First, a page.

US 4367146 A
An improved method and apparatus is provided for the treatment of sewage waste in a long vertical shaft bioreactor wherein waste sewage is caused to circulate under air injected oxidizing conditions around a loop comprising adjacent riser and downcomer chambers connected at their upper and lower ends. The improved method comprises the steps of introducing influent waste at depth into the riser chamber at a point higher in the riser than the point of air injection and withdrawing treated effluent from the riser at a point lower in the riser than the point of air injection. A separation chamber may also be operatively connected to the riser chamber to recover sludge for return to the bioreactor. The method provides an improvement in oxygen uptake rate and reduces the anoxic zone in the reactor thus providing additional capacity for BOD5 removal.
1. A long vertical shaft apparatus for the aerobic biological treatment of waste by a modified activated sludge process involving the continuous circulation of waste liquor within the shaft apparatus, the said apparatus comprising:
(a) an upper surface basin,
(b) a long vertical first downcomer chamber within the shaft,
(c) a long vertical first riser chamber within the shaft, operatively communicating with the said first downcomer through the basin and at the lower end of said first downcomer to form a circulation loop,
(d) a second vertical downcomer chamber within the shaft and having an outlet in communication with the said first riser chamber, the said outlet being aligned for the introduction of waste influent into the said circulation loop in the direction of flow of the said circulating waste in the said first riser,
(e) a second vertical riser chamber within the shaft and having an inlet in communication with the said first riser chamber for the removal of waste effluent from the said circulation loop in the said first riser,
(f) injection means within the said first downcomer chamber for the addition of oxygen-containing gas to circulating waste within the said loop,
(g) injection means within the said second vertical downcomer chamber for the addition of oxygen-containing gas to the influent waste at a position prior to the said chamber outlet, the said second downcomer chamber outlet being located within the said first riser at a position higher up in the first riser than the inlet of the said second vertical riser chamber.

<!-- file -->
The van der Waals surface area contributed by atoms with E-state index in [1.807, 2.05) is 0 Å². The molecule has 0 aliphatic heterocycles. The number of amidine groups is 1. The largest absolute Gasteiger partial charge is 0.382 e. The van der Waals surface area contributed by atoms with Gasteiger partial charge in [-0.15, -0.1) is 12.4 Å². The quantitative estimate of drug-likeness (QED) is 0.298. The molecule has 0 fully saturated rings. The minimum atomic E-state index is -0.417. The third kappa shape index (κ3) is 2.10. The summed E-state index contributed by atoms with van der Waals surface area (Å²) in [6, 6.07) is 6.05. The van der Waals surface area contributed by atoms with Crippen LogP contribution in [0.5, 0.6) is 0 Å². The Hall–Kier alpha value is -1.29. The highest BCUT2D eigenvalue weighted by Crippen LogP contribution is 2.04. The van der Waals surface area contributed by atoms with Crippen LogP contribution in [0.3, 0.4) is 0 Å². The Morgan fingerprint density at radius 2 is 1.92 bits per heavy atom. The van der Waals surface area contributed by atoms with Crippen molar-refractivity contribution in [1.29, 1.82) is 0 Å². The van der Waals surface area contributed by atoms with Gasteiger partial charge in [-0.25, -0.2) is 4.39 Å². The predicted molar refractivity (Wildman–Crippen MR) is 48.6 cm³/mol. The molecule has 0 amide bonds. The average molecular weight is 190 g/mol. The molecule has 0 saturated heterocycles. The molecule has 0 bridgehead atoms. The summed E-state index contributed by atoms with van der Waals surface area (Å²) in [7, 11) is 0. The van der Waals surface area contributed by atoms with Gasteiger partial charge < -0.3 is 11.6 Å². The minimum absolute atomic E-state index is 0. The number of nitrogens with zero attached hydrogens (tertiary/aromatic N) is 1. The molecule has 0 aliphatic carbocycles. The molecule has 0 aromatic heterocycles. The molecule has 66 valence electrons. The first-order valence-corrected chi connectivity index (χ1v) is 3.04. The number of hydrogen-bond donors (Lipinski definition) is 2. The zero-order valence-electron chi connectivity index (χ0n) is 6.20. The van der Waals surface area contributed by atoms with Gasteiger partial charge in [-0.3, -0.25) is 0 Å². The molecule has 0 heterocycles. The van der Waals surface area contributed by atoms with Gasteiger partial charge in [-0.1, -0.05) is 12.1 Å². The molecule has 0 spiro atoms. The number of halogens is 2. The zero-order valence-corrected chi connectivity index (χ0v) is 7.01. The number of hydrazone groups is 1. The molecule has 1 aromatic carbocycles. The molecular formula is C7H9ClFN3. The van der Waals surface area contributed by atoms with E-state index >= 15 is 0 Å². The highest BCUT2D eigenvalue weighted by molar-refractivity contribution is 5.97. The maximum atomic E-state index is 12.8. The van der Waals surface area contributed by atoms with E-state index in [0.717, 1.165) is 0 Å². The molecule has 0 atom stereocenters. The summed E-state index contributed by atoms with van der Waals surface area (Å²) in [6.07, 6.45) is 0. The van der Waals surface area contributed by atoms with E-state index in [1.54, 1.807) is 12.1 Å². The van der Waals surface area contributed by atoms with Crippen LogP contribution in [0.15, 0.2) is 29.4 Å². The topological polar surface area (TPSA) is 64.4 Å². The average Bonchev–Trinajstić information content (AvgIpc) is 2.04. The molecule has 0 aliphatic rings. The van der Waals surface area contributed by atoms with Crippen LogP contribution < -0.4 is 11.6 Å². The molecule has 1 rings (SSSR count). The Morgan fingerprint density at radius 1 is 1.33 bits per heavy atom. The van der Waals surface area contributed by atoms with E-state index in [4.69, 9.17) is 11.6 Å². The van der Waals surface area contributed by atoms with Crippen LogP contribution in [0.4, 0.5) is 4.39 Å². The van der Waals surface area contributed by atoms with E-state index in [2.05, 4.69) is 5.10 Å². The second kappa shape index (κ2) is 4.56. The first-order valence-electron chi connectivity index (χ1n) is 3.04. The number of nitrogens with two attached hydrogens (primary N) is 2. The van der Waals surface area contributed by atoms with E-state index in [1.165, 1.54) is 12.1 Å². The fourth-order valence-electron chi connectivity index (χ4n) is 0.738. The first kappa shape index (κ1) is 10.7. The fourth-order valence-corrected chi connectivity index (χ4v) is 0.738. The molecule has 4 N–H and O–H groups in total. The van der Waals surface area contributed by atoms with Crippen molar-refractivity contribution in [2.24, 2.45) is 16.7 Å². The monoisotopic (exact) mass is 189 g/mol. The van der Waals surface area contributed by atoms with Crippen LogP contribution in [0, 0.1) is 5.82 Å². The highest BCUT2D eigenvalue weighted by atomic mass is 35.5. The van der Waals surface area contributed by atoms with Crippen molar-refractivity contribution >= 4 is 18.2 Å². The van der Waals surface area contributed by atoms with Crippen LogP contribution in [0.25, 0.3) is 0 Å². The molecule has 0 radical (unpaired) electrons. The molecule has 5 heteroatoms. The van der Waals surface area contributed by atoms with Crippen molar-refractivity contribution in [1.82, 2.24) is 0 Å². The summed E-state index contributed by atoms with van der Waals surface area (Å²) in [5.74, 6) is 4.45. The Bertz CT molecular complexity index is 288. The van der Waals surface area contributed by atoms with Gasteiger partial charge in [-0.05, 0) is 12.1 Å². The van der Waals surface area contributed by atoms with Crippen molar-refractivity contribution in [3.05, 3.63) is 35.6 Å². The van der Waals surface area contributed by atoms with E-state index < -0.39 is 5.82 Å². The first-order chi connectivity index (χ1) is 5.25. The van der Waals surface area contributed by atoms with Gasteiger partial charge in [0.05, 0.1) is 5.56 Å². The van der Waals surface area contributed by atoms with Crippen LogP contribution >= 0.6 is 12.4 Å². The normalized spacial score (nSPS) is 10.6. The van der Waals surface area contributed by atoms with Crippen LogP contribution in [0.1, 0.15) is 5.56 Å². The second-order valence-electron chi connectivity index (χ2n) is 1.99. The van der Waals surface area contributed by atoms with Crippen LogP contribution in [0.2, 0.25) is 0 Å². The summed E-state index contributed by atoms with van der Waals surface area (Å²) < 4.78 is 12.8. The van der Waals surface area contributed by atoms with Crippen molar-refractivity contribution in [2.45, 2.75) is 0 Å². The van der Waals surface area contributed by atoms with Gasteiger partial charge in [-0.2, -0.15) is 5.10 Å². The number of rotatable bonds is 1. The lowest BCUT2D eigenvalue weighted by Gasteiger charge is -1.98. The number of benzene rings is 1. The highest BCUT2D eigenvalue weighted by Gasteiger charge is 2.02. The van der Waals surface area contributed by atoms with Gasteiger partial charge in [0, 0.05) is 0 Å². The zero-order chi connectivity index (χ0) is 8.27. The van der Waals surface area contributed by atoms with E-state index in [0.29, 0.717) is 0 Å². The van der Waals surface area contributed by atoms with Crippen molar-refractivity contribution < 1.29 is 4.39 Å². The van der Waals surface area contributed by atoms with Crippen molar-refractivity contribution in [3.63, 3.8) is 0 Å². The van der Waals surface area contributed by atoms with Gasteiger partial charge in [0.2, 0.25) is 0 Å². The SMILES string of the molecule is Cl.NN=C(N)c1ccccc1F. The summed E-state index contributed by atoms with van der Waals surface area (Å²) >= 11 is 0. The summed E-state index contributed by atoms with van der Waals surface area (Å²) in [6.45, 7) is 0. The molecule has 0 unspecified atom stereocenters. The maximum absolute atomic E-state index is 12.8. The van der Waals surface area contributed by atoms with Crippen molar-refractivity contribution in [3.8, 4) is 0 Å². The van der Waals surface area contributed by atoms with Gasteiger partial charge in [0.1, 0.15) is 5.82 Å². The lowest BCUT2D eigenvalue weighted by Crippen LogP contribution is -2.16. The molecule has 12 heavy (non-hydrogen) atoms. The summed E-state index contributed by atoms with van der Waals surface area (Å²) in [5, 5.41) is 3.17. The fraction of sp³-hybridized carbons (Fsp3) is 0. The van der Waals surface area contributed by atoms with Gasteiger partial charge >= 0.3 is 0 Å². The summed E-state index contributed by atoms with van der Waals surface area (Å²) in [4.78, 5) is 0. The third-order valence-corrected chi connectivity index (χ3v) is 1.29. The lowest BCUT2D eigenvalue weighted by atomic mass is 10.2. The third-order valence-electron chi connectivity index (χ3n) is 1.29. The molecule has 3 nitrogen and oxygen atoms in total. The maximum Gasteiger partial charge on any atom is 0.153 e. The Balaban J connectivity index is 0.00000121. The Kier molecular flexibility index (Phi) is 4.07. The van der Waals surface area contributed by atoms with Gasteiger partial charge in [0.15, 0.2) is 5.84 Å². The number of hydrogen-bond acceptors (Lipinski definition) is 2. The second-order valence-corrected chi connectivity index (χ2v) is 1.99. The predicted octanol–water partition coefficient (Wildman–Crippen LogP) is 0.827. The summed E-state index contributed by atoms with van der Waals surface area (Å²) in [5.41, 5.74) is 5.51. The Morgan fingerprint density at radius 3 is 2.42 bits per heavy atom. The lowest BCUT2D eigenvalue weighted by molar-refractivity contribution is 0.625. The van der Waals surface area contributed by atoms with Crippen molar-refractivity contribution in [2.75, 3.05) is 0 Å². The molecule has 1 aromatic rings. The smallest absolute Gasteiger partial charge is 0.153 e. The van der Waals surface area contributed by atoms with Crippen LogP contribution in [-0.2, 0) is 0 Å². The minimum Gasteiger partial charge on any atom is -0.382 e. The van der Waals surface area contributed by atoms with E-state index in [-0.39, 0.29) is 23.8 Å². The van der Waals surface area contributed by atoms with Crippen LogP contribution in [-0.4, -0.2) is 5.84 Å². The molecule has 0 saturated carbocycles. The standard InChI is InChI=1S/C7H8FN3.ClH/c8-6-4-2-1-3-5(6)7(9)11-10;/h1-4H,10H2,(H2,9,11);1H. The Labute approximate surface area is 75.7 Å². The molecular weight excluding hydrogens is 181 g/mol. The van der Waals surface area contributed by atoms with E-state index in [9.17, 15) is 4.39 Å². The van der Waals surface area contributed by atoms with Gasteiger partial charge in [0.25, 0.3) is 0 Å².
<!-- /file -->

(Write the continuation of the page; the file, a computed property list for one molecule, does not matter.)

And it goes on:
2. An apparatus as claimed in claim 1 also comprising a sludge flotation/sedimentation chamber operatively connected to the said second riser chamber and the said second downcomer chamber, recyclable sludge from said flotation/sedimentation chamber being adapted to discharge through said connected second downcomer into said first riser chamber.
3. An apparatus as claimed in claim 2 wherein the said sludge recycle second downcomer also comprises a waste liquor influent conduit.
4. A modified activated sludge process for the aerobic biological treatment of waste liquor in a long vertical shaft apparatus, said apparatus comprising a surface basin, a long vertical downcomer chamber, a separate long vertical riser chamber operatively communicating with the downcomer chamber through the basin and at the lower end of the downcomer to form a circulation loop, means to continuously circulate waste liquor around the said circulation loop, a second separate vertical downcomer chamber within the shaft for the introduction of untreated waste liquor influent into the circulation loop and a second separate vertical riser chamber within the shaft for the withdrawal of treated waste liquor effluent from the circulation loop, which comprises introducing waste liquor influent into the circulating waste in the direction of flow of the waste rising within the riser chamber, the point of introduction of said influent being at a position of from 50 to 250 feet below the said surface basin, injecting oxygen-containing gas into the said waste liquor influent at a position preceding the point of waste influent introduction into the said rising, circulating waste and withdrawing waste liquor effluent from the said circulating loop at a position within the shaft lower than the position where the said aerated waste influent is introduced into the said rising circulating waste.